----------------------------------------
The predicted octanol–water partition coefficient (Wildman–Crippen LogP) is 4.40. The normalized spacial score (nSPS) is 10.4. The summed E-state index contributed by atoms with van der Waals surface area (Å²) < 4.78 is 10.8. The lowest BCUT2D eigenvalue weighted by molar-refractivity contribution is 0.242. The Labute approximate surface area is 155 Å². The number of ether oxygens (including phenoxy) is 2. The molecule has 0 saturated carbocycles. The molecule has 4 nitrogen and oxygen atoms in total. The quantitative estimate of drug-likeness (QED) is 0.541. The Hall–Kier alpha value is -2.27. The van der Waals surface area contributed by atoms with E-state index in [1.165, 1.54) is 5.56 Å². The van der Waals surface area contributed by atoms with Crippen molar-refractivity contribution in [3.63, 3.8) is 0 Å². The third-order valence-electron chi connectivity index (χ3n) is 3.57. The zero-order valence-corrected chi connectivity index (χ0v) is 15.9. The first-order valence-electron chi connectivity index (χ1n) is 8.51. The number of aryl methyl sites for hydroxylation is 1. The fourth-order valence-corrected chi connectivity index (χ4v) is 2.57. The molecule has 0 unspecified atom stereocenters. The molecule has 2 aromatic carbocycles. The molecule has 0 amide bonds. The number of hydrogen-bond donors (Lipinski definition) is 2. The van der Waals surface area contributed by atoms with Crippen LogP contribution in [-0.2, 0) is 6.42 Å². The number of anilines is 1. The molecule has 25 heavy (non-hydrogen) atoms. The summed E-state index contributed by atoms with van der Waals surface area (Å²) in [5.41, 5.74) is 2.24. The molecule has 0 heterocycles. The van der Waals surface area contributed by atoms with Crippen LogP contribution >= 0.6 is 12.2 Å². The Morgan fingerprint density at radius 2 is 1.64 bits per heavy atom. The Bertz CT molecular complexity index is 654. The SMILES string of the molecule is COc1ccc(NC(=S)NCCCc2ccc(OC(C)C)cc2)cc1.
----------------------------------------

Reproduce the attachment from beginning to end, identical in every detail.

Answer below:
The predicted octanol–water partition coefficient (Wildman–Crippen LogP) is 4.40. The normalized spacial score (nSPS) is 10.4. The summed E-state index contributed by atoms with van der Waals surface area (Å²) < 4.78 is 10.8. The lowest BCUT2D eigenvalue weighted by molar-refractivity contribution is 0.242. The Labute approximate surface area is 155 Å². The number of ether oxygens (including phenoxy) is 2. The molecule has 0 saturated carbocycles. The molecule has 4 nitrogen and oxygen atoms in total. The quantitative estimate of drug-likeness (QED) is 0.541. The Hall–Kier alpha value is -2.27. The van der Waals surface area contributed by atoms with E-state index in [1.165, 1.54) is 5.56 Å². The van der Waals surface area contributed by atoms with Crippen molar-refractivity contribution in [3.63, 3.8) is 0 Å². The third-order valence-electron chi connectivity index (χ3n) is 3.57. The zero-order valence-corrected chi connectivity index (χ0v) is 15.9. The first-order valence-electron chi connectivity index (χ1n) is 8.51. The number of aryl methyl sites for hydroxylation is 1. The fourth-order valence-corrected chi connectivity index (χ4v) is 2.57. The molecule has 0 unspecified atom stereocenters. The molecule has 2 aromatic carbocycles. The molecule has 0 amide bonds. The number of hydrogen-bond donors (Lipinski definition) is 2. The van der Waals surface area contributed by atoms with Crippen LogP contribution in [-0.2, 0) is 6.42 Å². The number of anilines is 1. The molecule has 25 heavy (non-hydrogen) atoms. The summed E-state index contributed by atoms with van der Waals surface area (Å²) in [5.41, 5.74) is 2.24. The molecule has 0 heterocycles. The van der Waals surface area contributed by atoms with Crippen LogP contribution >= 0.6 is 12.2 Å². The Morgan fingerprint density at radius 2 is 1.64 bits per heavy atom. The Bertz CT molecular complexity index is 654. The SMILES string of the molecule is COc1ccc(NC(=S)NCCCc2ccc(OC(C)C)cc2)cc1.